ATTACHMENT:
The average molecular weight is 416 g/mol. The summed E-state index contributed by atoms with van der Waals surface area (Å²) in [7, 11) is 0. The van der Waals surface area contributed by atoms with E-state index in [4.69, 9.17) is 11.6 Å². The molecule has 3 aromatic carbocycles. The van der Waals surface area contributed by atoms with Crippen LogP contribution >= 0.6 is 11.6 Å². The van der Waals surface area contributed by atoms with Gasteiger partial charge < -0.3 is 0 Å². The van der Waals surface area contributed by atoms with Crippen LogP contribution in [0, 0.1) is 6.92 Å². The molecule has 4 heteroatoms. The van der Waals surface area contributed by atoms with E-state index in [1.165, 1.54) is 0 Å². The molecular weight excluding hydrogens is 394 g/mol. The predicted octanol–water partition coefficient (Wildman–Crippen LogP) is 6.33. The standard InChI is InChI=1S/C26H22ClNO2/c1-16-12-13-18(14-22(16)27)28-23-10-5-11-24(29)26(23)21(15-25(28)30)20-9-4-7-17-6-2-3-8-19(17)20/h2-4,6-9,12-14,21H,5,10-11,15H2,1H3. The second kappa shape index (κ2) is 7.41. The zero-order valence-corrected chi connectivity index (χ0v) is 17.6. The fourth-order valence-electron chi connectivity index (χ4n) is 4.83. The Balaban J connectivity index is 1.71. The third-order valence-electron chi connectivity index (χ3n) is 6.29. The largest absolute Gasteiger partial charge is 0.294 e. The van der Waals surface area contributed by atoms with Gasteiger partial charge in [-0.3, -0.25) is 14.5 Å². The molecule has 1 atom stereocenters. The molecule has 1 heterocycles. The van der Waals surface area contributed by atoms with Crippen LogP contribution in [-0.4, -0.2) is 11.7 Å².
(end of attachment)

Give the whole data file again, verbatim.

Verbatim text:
The average molecular weight is 416 g/mol. The summed E-state index contributed by atoms with van der Waals surface area (Å²) in [7, 11) is 0. The van der Waals surface area contributed by atoms with E-state index in [4.69, 9.17) is 11.6 Å². The molecule has 3 aromatic carbocycles. The van der Waals surface area contributed by atoms with Crippen LogP contribution >= 0.6 is 11.6 Å². The van der Waals surface area contributed by atoms with Gasteiger partial charge < -0.3 is 0 Å². The van der Waals surface area contributed by atoms with Crippen LogP contribution in [0, 0.1) is 6.92 Å². The molecule has 4 heteroatoms. The van der Waals surface area contributed by atoms with E-state index in [1.165, 1.54) is 0 Å². The molecular weight excluding hydrogens is 394 g/mol. The predicted octanol–water partition coefficient (Wildman–Crippen LogP) is 6.33. The standard InChI is InChI=1S/C26H22ClNO2/c1-16-12-13-18(14-22(16)27)28-23-10-5-11-24(29)26(23)21(15-25(28)30)20-9-4-7-17-6-2-3-8-19(17)20/h2-4,6-9,12-14,21H,5,10-11,15H2,1H3. The second kappa shape index (κ2) is 7.41. The zero-order valence-corrected chi connectivity index (χ0v) is 17.6. The fourth-order valence-electron chi connectivity index (χ4n) is 4.83. The Balaban J connectivity index is 1.71. The third-order valence-electron chi connectivity index (χ3n) is 6.29. The largest absolute Gasteiger partial charge is 0.294 e. The van der Waals surface area contributed by atoms with Gasteiger partial charge in [-0.3, -0.25) is 14.5 Å². The molecule has 1 atom stereocenters. The molecule has 1 heterocycles. The van der Waals surface area contributed by atoms with Crippen LogP contribution in [-0.4, -0.2) is 11.7 Å².